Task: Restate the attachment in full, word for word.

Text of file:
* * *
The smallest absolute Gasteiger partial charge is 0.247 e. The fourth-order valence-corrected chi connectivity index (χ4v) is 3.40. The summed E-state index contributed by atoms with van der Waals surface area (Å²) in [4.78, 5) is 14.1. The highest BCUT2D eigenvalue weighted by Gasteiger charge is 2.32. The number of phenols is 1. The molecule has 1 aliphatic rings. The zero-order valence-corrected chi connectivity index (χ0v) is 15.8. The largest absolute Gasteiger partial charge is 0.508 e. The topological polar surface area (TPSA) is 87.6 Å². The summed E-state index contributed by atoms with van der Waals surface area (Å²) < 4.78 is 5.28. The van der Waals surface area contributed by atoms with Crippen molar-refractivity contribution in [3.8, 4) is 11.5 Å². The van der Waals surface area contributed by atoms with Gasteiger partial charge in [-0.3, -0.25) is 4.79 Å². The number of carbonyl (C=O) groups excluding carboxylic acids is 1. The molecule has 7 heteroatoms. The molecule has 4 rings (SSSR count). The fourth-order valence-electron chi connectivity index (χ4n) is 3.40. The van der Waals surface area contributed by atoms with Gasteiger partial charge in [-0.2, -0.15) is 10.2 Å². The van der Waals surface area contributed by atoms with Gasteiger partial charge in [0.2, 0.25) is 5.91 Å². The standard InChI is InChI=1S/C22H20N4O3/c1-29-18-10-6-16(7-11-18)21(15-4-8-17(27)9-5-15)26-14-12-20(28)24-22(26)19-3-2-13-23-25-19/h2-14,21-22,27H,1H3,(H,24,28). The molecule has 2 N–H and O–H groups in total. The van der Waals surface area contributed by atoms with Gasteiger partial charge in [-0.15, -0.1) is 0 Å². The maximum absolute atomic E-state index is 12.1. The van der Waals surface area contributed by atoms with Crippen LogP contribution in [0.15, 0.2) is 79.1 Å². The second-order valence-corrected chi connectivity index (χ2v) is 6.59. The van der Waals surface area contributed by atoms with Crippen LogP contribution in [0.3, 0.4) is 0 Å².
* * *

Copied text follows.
The smallest absolute Gasteiger partial charge is 0.247 e. The fourth-order valence-corrected chi connectivity index (χ4v) is 3.40. The summed E-state index contributed by atoms with van der Waals surface area (Å²) in [4.78, 5) is 14.1. The highest BCUT2D eigenvalue weighted by Gasteiger charge is 2.32. The number of phenols is 1. The molecule has 1 aliphatic rings. The zero-order valence-corrected chi connectivity index (χ0v) is 15.8. The largest absolute Gasteiger partial charge is 0.508 e. The topological polar surface area (TPSA) is 87.6 Å². The summed E-state index contributed by atoms with van der Waals surface area (Å²) < 4.78 is 5.28. The van der Waals surface area contributed by atoms with Crippen molar-refractivity contribution in [3.8, 4) is 11.5 Å². The van der Waals surface area contributed by atoms with Gasteiger partial charge in [-0.3, -0.25) is 4.79 Å². The number of carbonyl (C=O) groups excluding carboxylic acids is 1. The molecule has 7 heteroatoms. The molecule has 4 rings (SSSR count). The fourth-order valence-electron chi connectivity index (χ4n) is 3.40. The van der Waals surface area contributed by atoms with Gasteiger partial charge in [-0.2, -0.15) is 10.2 Å². The van der Waals surface area contributed by atoms with Gasteiger partial charge in [0.2, 0.25) is 5.91 Å². The standard InChI is InChI=1S/C22H20N4O3/c1-29-18-10-6-16(7-11-18)21(15-4-8-17(27)9-5-15)26-14-12-20(28)24-22(26)19-3-2-13-23-25-19/h2-14,21-22,27H,1H3,(H,24,28). The molecule has 2 N–H and O–H groups in total. The van der Waals surface area contributed by atoms with Gasteiger partial charge in [-0.15, -0.1) is 0 Å². The maximum absolute atomic E-state index is 12.1. The van der Waals surface area contributed by atoms with Crippen LogP contribution in [0.15, 0.2) is 79.1 Å². The second-order valence-corrected chi connectivity index (χ2v) is 6.59. The van der Waals surface area contributed by atoms with Crippen LogP contribution in [0.3, 0.4) is 0 Å².